Be a brickie, squadron leader was advised
RAF pilot Duncan Swainston had always wanted to take to the skies when he was growing up in Weisdale.
So he was surprised when a careers adviser urged him to take up a more down-to-earth career as a brick-layer.
The Squadron Leader decided against following the advice and followed his dream of learning to fly. That proved to be a good decision.
The 35-year old – who has served with the air force in troubled hot-spots – has flown in locations all over the globe. He has also been an instructor, helping a new generation of pilots realise their ambitions.
His story came full circle this week when he flew an RAF King Air to Sumburgh Airport to meet would-be pilots – and offer some more encouraging advice than he had received.
Fifteen young sea-scouts visited the airport on Monday night to learn more about flying – and have a nose around the aircraft. High school youngsters from the isles were also given the chance of a look.
Squadron Leader Swainston said the visit helped undo the “bad karma” done to him when he visited the career’s convention at the Clickimin Centre as a senior pupil at the Anderson High School.
“When I went to the careers convention at the Clickimin when I was in fifth or sixth year, and mentioned to the career’s adviser that I fancied a career in the military as a pilot, I was kind of told, ‘well, there’s not much chance of that, but have you considered bricklaying’?”
He stressed there was nothing wrong with being a brickie, but he was surprised to have received the advice as he had never shown any indication of wanting to enter the construction industry.
“I had never hinted I had been interested in bricklaying at all, so I was a bit surprised. There was maybe a bit of a dearth in bricklayers for Shetland at the time.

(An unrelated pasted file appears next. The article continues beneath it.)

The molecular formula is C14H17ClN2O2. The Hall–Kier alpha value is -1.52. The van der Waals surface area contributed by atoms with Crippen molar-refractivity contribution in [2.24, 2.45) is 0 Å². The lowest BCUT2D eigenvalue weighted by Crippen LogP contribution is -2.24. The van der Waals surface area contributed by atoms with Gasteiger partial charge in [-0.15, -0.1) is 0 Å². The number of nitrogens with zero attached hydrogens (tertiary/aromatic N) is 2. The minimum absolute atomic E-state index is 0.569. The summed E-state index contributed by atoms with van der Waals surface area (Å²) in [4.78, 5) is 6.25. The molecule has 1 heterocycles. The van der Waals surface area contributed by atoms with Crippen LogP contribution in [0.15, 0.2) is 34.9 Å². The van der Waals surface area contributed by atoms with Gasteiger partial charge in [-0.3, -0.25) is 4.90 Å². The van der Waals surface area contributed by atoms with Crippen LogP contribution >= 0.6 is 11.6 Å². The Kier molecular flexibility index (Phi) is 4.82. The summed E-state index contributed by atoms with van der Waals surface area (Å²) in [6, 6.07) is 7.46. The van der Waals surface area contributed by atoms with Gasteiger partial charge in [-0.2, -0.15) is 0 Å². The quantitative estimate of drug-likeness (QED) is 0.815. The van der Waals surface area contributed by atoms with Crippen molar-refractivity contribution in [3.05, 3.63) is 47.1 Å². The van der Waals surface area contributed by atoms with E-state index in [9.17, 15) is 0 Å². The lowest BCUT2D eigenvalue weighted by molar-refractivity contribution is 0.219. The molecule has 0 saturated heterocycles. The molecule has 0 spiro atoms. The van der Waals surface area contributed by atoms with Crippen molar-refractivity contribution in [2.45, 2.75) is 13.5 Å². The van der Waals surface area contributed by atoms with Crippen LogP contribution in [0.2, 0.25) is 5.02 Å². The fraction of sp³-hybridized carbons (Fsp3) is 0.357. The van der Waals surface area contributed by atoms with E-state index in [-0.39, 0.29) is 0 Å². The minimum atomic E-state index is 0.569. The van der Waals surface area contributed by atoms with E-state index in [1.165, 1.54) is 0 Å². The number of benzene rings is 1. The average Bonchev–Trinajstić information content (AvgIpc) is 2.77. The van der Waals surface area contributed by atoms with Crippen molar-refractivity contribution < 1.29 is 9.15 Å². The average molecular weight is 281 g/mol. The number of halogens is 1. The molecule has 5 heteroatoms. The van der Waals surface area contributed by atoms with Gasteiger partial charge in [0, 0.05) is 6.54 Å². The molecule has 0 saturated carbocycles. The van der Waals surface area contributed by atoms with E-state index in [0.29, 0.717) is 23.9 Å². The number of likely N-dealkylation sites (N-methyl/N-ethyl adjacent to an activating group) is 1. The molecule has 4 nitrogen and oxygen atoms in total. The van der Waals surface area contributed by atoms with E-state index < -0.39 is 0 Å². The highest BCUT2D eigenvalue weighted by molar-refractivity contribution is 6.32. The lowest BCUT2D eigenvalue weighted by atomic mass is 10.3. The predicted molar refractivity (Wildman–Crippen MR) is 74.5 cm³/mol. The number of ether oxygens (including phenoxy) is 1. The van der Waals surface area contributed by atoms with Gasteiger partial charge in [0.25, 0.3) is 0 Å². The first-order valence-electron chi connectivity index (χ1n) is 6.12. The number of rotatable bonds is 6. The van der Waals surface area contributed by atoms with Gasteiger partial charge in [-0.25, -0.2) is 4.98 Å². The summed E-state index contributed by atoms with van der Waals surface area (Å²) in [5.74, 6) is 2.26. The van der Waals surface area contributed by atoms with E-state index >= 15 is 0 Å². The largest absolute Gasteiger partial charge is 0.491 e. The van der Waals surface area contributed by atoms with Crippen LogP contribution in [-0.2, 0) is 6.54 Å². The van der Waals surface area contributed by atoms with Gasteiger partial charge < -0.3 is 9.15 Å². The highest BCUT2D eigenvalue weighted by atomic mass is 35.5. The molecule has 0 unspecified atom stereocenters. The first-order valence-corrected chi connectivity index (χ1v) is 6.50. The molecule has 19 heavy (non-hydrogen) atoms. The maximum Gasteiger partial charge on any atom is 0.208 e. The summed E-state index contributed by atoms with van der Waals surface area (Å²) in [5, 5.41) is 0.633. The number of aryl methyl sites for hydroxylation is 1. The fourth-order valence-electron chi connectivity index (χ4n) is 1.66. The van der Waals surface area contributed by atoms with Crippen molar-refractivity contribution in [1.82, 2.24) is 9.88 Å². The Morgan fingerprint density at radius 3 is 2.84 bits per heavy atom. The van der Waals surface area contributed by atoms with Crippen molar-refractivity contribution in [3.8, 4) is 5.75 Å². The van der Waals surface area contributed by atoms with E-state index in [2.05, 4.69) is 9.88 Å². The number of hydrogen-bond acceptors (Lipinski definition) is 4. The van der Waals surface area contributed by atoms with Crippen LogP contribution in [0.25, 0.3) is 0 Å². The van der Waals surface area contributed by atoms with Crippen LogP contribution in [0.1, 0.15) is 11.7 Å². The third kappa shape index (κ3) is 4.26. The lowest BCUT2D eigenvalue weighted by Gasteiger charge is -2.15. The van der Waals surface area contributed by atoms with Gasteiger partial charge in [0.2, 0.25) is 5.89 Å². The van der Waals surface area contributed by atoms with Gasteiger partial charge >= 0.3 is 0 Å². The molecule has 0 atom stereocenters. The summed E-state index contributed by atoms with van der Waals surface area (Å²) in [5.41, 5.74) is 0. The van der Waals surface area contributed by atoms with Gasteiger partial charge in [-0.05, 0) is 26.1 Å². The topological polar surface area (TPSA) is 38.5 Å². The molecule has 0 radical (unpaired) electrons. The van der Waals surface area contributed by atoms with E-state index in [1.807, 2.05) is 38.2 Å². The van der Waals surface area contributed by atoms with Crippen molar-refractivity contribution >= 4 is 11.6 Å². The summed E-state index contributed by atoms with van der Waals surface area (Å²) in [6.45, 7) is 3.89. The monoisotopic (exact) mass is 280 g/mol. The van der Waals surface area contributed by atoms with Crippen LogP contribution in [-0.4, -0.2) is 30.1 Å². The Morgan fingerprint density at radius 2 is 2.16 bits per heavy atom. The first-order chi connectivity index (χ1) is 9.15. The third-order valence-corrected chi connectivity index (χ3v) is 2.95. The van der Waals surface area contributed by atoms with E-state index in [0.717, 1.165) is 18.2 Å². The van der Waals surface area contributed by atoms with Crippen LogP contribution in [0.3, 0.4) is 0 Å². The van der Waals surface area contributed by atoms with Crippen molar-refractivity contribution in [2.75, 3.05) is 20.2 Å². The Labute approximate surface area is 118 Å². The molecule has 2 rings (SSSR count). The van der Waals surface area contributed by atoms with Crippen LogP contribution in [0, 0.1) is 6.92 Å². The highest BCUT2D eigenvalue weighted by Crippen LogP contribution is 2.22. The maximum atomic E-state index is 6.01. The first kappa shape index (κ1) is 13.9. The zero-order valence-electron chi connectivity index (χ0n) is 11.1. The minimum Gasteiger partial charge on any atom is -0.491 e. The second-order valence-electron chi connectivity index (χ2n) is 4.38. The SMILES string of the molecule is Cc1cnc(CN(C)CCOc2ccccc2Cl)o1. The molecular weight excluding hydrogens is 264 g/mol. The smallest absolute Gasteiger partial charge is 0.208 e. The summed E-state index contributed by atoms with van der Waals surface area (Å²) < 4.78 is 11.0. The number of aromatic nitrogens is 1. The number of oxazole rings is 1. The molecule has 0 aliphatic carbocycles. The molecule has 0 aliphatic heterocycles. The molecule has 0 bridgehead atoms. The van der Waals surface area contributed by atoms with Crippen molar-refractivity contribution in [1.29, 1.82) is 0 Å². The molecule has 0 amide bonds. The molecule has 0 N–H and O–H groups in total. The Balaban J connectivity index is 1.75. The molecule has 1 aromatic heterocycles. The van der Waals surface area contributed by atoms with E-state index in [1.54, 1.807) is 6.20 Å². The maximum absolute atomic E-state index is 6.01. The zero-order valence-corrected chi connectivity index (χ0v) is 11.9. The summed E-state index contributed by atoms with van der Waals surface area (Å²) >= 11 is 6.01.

“I grew up in Weisdale and went to Whiteness Primary School and on to Scalloway Junior High and then to Anderson for fifth and sixth year.
“I guess I knew from a pretty early age that I fancied joining the air force. A couple of times I’d seen the [low-level aircraft] Buccaneers flying up and down the valley from Weisdale.”
Spurning the unexpected advice, the young Mr Swainston became ever-more determined. He attended lectures at Glasgow University, opting to join the university air squadron at the same time to gain some flying experience. He joined the air force full-time after graduating.
“Essentially when I went to be interviewed by the air force and they said, ‘what support have you been given from school?’ I told them about my career’s advice.
“They asked me, ‘why didn’t you take that advice?’ and I said, ‘Well, if you take that kind of advice you’re not going to get anywhere’.
“I got my pilot qualification in Australia, and then I came back to the UK and did my first operational tour on a Hercules C-130 transport plane.”
Having served in Iraq and Afghanistan, he became an instructor – taking new pilots through their initial flying training for the air force. From there he went to Las Vegas and had a hand on the controls of UAV – unmanned aerial vehicles – “that were causing a bit of a stink in the news”.
After his stint in the States he flew the large surveillance aircraft, the Sentinel R1. But it was as Squadron 45 Leader, a multi-engined pilot training squadron, that he was given the chance to come back to his home island to offer some – hopefully encouraging – careers advice.
“We were invited by the Aberdeen air force careers office to collaborate on a visit up to the Shetland islands to engage with isolated rural communities to hopefully spark a bit of interest.
“I thought I would return and undo the bad karma that was done to me. On the Monday night we met with a group of sea scouts and I got to tell them what we did and what we were up to and took them about the plane.
“The next day a group of school students came down from Sandwick and Brae and the Anderson High and we talked through some stuff.
“The chance to take an aircraft up was offered. I thought it would be a good idea to come back up to Shetland and create a bit of awareness.”